EU proposals for the dairy sector and the future of the dairy industry - Environment, Food and Rural Affairs Committee Contents

Supplementary written evidence submitted by National Farmers' Union (NFU)


1.  Please confirm if the NFU's view is that milk contracts should specify a fixed price or pricing formula, rather than allowing for price to be negotiated between the buyer and supplier during the period of the contract? Is this a unanimous view among members of the NFU? What are the disadvantages to a pricing formula, from the producer's perspective?

The NFU believes that contracts should contain either a clear price or mechanism for determining the price to be paid to producers. This should be agreed mutually by both parties. In practice, we believe it is right for farmer representatives and dairy processors to agree on an appropriate price determination mechanisms for their respective supply chain/market.

Many existing milk supply contracts do not contain any mechanism for the determination of price, other than stating that the buyer will notify the seller of change to price from time to time, sometimes with a limited degree of notice, sometimes retrospectively. This one-sided approach to setting prices throughout the spectrum of British dairy contracts renders farmers with little bargaining power, creates uncertainty and thus undermines fundamental investment that is needed on farms. This is not only iniquitous, but is almost unique as a contractual arrangement.

With a price mechanism as a compulsory term in contracts, price adjustment by the buyer that was not in accordance with the mechanism could constitute a breach of contract on behalf of the buyer, which could subsequently trigger release of the seller from part of or their entire notice obligation.

To put the 'status quo' into context; farmers supplying Dairy Farmers of Britain in the months before its collapse farmers had no choice but to continue to supply, despite many having the opportunity to sign contracts with other buyers willing to pay a competitive market price.

2.  Do the Commission's proposals for contracts need to be compulsory in order to ensure that they are adopted widely, or would a voluntary approach work?

During the discussions of the Dairy Supply Chain Forum it has become clear that transparent price determination in contracts is not uniformly supported by dairy processors. This of course is no surprise, as the ability to reduce producer prices at will, is a luxury that gives processors the freedom to maximise their margins. Together with long notice periods it means that processors have limited fear of losing raw milk supply. The NFU has encouraged a comprehensive debate on contracts across the industry for the last four years. This has led to some changes. However, processors are unwilling largely to relinquish the control that they have over raw milk prices meaning that few contracts, if any, stipulate clearly the price that farmers will be paid or the means by which prices will be adjusted. Although the NFU would like to believe that the necessary changes could occur voluntarily, we are increasingly frustrated and believe that the compulsory is necessary to ensure that changes occur.

3.  The Committee requested additional evidence on the number of dairy producers historically (10 to 15 years ago)

In 1995 Dairy Farmer numbers in England and Wales stood at 28,093, in 2000 this figure was 21,772, in 2006 this was 13,778 and in May this year it was 10,896. A full breakdown of producer numbers can be found on the DairyCo website in the Datum section.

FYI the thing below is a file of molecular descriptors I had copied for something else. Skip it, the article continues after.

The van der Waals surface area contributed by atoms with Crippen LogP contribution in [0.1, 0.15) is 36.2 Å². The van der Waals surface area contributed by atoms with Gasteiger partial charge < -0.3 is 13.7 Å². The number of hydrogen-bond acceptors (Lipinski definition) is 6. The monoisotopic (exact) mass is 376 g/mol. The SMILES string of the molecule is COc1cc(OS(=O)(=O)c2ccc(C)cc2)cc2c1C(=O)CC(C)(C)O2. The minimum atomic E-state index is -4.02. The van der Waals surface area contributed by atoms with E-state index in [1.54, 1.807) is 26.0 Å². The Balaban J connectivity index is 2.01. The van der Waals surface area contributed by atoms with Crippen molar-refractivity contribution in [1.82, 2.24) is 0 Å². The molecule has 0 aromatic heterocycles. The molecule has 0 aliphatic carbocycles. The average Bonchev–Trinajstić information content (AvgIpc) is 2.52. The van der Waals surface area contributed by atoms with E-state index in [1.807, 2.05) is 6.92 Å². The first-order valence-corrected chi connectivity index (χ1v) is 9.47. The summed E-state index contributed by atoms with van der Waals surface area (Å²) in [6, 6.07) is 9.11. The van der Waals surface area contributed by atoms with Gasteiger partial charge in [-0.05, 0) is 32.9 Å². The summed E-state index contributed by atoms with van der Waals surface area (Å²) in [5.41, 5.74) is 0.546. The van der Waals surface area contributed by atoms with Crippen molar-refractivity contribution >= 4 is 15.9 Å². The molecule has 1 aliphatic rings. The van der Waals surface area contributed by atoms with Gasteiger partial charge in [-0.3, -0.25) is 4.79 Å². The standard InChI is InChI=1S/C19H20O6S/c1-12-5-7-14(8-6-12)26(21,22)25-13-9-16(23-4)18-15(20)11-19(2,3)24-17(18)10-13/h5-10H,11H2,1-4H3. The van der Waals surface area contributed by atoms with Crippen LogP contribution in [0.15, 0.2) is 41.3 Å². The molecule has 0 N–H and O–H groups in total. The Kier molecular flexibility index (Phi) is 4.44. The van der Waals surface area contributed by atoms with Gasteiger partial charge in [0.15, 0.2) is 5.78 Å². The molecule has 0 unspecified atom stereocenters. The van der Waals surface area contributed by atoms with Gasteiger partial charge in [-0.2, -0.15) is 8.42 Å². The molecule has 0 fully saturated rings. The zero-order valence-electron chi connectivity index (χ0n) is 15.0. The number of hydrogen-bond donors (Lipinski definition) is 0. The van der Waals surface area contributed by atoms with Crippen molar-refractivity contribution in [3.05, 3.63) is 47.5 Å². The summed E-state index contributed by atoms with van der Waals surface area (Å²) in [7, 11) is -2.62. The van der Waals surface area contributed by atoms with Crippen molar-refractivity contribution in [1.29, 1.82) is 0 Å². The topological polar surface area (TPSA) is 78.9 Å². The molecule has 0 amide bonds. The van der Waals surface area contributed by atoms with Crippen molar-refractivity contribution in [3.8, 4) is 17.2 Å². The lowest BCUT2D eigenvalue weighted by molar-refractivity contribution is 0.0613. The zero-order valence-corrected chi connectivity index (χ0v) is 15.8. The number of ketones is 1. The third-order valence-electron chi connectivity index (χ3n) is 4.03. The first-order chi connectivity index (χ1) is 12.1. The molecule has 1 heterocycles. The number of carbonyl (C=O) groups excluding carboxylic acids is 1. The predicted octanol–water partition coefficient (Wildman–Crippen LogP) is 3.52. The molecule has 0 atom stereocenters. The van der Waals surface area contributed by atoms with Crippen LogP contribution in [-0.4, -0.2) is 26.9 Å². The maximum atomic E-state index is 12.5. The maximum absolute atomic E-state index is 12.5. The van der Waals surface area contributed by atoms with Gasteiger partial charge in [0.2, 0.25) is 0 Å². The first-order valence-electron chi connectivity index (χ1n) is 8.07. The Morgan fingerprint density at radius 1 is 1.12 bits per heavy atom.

England and Wales

4.  Your evidence stated that the price that dairy farmers are currently receiving and perceiving is significantly less than market indicators would dictate. For how long has this situation persisted and is this time-lag longer than is usual for other sectors?

The following graph, illustrates this point, by comparing farm gate price average to a combination of MCVE and AMPE, the manufacturing derived milk values used as a bench mark in the dairy industry. Alternative permutations of MCVE and AMPE show a similar pattern, with regard to time lags.

5.  You stated that the "Commission's proposals do not provide anything near the totality of the answer, they at least provide a partial solution to one of the biggest problems". What is missing from the Commission's proposals that would provide a more complete answer?

The Commission's package cannot answer all the problems in the British dairy sector since many of the problems are commercial in nature. There are a number of supply chain issues that can only be addressed by the supply chain. For instance, inefficiencies in the processing sector can only be addressed through investment and consolidation in manufacturing. However the dairy package does present a possible solution to some of the recurring and stubborn issues around price determination in contracts and also the competition law barriers to farmer collaboration and collective negotiation.

6.  Dairy UK told us that farmers had to get involved in milk processing to get a greater share of the value added. How can farmers do this, and how feasible is it?

It is natural that a trade association representing the interests of dairy processing companies will in some respects differ in view from the NFU which represents farmers. We would agree with Dairy UK that investment downstream in processing is one way in which farmers can add value to raw milk and has certainly proved successful (albeit over a long period of time) in some other EU member states where vertical integration via co-ops is the norm. However, the history of farmer investment in processing in the UK is not always a happy one, with a number of ventures having failed or not entirely meeting their initial aspirations. Examples such as Amelca, United Milk (Westbury) and Dairy Farmers of Britain spring to mind. This is not to undermine the progress that UK co-ops such as Milk Link and First Milk have made but it is important to appreciate the confidence dent that dairy farmers have received in the past as a result of investments in processing that have not proven to be successful and led to significant losses of investment to farmers.